crack - definition in the American English Dictionary - Cambridge Dictionaries Online

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English definition of “crack”

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crack

verb  us   /kræk/

crack verb (DAMAGE)

[I/T] to damage something by causing thin lines or spaces to appear on its surface; break slightly: [I] The concrete on the front of the building had begun to crack. [T] The X-ray showed that she had cracked a bone in her foot.

crack verb (HIT SOMETHING)

[T always + adv/prep] to hit something hard: He fell backward, his head cracking against a tree.

crack verb (OPEN)

[T] to break something open, esp. in order to reach or use what is inside: He cracked three eggs into a mixing bowl. [T] If you crack a code (= message in symbols), you discover what it means.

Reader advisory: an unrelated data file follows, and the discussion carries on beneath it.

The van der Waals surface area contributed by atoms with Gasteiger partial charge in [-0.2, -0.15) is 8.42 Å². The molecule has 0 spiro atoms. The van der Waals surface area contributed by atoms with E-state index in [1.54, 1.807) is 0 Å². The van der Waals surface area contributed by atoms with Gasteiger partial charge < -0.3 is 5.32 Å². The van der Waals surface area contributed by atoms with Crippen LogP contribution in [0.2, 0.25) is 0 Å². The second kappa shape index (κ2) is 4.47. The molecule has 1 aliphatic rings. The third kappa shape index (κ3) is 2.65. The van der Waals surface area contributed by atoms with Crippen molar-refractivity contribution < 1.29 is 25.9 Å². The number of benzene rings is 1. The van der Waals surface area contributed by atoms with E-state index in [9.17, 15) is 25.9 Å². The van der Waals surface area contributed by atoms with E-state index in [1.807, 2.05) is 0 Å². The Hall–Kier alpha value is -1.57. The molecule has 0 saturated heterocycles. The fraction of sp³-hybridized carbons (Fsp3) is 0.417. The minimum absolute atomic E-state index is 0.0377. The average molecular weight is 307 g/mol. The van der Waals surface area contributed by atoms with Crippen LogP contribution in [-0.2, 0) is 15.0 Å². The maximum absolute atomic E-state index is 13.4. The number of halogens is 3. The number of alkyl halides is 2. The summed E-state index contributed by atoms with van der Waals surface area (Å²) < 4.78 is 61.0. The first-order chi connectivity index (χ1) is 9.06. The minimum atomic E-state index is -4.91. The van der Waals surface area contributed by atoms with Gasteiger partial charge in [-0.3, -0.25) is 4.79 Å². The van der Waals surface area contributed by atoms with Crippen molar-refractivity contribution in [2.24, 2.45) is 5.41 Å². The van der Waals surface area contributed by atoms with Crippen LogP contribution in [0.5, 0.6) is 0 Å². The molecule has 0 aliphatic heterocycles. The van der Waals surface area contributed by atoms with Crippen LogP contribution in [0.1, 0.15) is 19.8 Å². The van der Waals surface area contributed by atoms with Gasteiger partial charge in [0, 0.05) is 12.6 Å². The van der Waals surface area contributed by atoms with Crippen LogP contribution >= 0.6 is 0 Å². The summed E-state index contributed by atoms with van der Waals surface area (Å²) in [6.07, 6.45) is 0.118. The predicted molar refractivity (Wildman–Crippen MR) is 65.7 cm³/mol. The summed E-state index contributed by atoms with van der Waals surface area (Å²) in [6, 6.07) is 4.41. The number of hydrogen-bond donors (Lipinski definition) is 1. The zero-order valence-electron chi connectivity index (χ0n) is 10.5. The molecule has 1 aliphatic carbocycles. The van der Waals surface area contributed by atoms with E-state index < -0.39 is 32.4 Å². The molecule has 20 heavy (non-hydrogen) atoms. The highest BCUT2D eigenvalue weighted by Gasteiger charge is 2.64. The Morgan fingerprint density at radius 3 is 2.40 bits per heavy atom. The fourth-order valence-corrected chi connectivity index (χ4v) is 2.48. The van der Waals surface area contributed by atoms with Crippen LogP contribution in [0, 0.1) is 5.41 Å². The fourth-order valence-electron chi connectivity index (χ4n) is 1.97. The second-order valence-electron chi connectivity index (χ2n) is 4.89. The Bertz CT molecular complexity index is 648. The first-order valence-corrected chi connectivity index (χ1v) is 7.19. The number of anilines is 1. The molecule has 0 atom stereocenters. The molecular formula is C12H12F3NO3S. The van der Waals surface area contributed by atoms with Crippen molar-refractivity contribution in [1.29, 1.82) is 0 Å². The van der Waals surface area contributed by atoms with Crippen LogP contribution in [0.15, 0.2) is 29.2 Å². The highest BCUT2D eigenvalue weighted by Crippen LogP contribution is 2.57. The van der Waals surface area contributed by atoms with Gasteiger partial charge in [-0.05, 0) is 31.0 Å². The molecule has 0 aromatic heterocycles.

crack verb (MAKE A NOISE)

[I/T] to make a sudden, sharp noise or to cause something to make such a noise: [I] All around us the lightning was cracking.

crack verb (LOSE CONTROL)

[I] to weaken and become less able to think in a reasonable way, esp. because of anxiety or fear: In spite of intense questioning for over eight hours, she never cracked.

crack verb (JOKE)

[T] to make a joke or amusing remark: Jerry’s always cracking jokes.

crack

noun [C]  us   /kræk/

crack noun [C] (ATTEMPT)

an attempt; a try: I’ve never tried to cook this before, but I thought I’d have a crack at it.

crack noun [C] (JOKE)

a joking remark that is critical of someone or slightly insulting: She’s always making cracks about how much I eat.

crack noun [C] (DAMAGE)

a thin line or space in the surface of something, usually a sign of damage: A series of cracks developed in the road surface. A crack is also a narrow space: She opened the door a crack.

crack

adjective [not gradable]  us   /kræk/

crack adjective [not gradable] (SKILLFUL)

skillful; expert: The man’s a crack technician.
(Definition of crack from the Cambridge Academic Content Dictionary © Cambridge University Press)
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